ARTE PLASTICO Y ARTE PLASTICO PURO PIET MONDRIAN 1957

ARTE PLASTICO Y ARTE PLASTICO PURO

PIET MONDRIAN

*

AEDITORIAL VICTOR LERU

AÑO 1957

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CONTENUTE

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INDICE DE ILUSTRACIONES

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PREFACIO

DE

HARRY HOLTZMAN

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HACIA LA VERDADERA VISION DE LA REALIDAD
UN NUEVO REALISMO
ARTE ABSTRACTO
ARTE PLASTICO PURO
EL ARTE DEL PASADO Y EL ARTE MODERNO
EL VERDADERO CONTENIDO DEL ARTE
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PIET MONDRIAN THE WALL WORKS 1943 1944 Carpenter Hochman Gallery 1984

PIET MONDRIAN

THE WALL WORKS

1943 1944

 

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Exhibition catalogue

published

in conjunction with show held at

Carpenter  Hochman Gallery, New York, October – November 1984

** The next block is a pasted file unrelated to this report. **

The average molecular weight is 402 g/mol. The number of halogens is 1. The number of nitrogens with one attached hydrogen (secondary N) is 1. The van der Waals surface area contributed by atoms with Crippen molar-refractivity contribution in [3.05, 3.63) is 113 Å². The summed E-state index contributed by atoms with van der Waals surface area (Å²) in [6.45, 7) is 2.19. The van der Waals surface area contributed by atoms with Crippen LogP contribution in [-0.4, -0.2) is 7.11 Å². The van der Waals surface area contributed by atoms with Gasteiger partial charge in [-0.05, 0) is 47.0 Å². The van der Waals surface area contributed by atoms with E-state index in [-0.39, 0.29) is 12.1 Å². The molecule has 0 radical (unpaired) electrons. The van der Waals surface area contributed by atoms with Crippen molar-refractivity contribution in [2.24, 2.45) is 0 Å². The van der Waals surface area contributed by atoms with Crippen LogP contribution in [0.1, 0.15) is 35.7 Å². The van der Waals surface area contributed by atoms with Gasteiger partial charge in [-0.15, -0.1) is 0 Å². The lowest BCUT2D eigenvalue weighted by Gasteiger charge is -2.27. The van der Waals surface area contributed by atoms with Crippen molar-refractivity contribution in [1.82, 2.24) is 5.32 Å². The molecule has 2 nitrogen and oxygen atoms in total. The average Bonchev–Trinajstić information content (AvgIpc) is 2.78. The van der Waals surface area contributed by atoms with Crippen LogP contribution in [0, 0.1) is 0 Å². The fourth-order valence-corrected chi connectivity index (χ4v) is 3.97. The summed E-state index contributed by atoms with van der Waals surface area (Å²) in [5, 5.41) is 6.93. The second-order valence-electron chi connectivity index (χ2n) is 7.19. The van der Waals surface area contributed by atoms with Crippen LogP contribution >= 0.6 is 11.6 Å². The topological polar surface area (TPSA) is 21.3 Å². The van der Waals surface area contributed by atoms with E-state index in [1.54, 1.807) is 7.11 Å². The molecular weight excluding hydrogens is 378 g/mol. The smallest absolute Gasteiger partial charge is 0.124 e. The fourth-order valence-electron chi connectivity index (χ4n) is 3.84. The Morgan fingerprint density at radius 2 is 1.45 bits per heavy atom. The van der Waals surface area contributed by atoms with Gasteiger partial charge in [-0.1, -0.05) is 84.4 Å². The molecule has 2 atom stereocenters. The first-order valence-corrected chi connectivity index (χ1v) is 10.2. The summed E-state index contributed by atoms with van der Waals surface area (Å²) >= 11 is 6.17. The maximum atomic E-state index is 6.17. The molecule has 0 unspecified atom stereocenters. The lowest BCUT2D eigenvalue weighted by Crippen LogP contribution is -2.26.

and

Carpenter + Hochman Gallery, Dallas, December 1984 – January 1985

The catalogue

includes the essay

“Home-Street-City”

by Piet Mondrian

translated by Harry Holtzman and Martin James.

This essay first appeared in Vouloir no 25, 1927

in french, and i 10 vol no 1 1927 (Dutch).

It first appeared in English in

Transformation: Arts, Communication, Enviroment

1

1950

*

Introduction and  cover picture,  by Harry Holzman.

  1984   
Library Congress Catalog

Card number 84-072456

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MONDRIAN THE PROCESS WORKS PACE GALLERY NEW YORK 1970

MONDRIAN

THE PROCESS WORKS

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PACE EDITIONS

Inc 1970

Library of Congress

79-130804

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In this small exhibition’s  catalogue are present two articles by HARRY HOLTZMAN

titled

PIET MONDRIAN 1872 1944

SOME NOTES ON MONDRIAN’S METHOD

THE LATE DRAWINGS

*

PIET MONDRIAN’S ENVIRONMENT

Part 2

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Photographs pages 1,7-10, 64 by Harry Holtzman

Cover page by Ferdinand Boesch

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Pace Gallery, New York 11th April – 16th May 1970
Los Angeles County Museum 14th July – 30th August 1970